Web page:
Amazon Go is just a particularly advanced example of the pay-as-you-go-world that is forming in front of our eyes. We don’t own and control anything anymore. Instead we pay for using the services, which things we used to own, can provide, and we do so in ever smaller instalments. This is economically feasible only if usage can be automatically registered by surveillance equipment and automatically charged. In the Amazon-Go-store, the removal of an item from its shelf is a separate purchasing-action, which has to be surveyed and individually charged. This is the road to complete surveillance that we are led onto in other matters, too. They are not selling the bits and bytes of a computer program to us anymore, which we can use at will. They are selling the right to use the bits and bytes of a program that remains in their ownership and under their control - and with it, all our data. If they decide to do so, they can block us from using the program. We do not buy bikes anymore; we rent a bike by the minute. We do not pay the government any more to build roads for us, we pay for using them by the mile or kilometer. From this, the government and those who run the payment infrastructure gain almost complete knowledge of the whereabouts and itineraries of all citizens. You cannot even pay cash on buses and trains any more in many places, to partly escape this complete surveillance. Increasingly, we trigger automatic payments with every step and click we make. This pay-as-you-go-system is relying on and is at the same time fostering the same complete surveillance that is currently implemented in China. It renders individuals completely dependent on those who exercise control over the financial bookkeeping and access-rights-management in the background. If they decide that you do not have the financial claims to all or any of those services, or if they deem you unworthy of using them for some other reason, you will be completely paralyzed, unable to do anything. Just like Joe Chip in Philip Dicks Science Fiction “Ubik”, written half a century ago. Chip is unable to leave his apartment, because he cannot pay the door to open, due to lack of funds. Dick, who became posthumously famous for writing the book on which the Blade Runner movies were based, was a real imaginative genius. The term sharing economy was more than four decades off, when he wrote this, and paying digitally instead of with cash was far from being the norm at the time.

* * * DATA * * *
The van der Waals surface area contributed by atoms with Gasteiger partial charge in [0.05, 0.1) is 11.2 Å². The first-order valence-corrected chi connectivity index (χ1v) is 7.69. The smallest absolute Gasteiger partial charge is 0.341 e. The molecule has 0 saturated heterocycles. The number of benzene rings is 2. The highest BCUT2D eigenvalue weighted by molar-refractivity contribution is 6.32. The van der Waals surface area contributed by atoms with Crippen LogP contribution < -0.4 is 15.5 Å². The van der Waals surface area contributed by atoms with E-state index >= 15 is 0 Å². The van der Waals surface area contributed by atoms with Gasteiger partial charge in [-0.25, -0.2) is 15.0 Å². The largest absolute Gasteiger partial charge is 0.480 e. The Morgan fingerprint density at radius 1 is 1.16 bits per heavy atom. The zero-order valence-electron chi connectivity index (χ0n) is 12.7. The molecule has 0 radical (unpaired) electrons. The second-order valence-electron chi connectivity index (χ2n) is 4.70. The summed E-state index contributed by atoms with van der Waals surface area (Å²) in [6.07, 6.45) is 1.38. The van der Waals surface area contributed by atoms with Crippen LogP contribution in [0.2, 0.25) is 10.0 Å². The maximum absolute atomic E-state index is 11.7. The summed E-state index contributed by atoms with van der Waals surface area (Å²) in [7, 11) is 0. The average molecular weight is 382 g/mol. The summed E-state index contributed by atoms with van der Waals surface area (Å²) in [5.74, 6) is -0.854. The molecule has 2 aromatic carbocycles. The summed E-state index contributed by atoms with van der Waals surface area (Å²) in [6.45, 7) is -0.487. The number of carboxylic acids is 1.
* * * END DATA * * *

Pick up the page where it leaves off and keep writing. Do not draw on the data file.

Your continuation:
Automated facial recognition and other technologies used for implementing the pay-as-you-go-system are helping to merge the digital world with the real world. What we do in the real world, is mapped into a digital representation with increasing completeness. These digital representations of our lives are used for personal profiles on everybody, profiles, which anybody can obtain, who has the money or the power. This can be a potential landlord, a potential employer, a bank, an insurance company or a powerful mother-in-law. All these users of our data will make assessments of our worthiness just like the social credit system in China.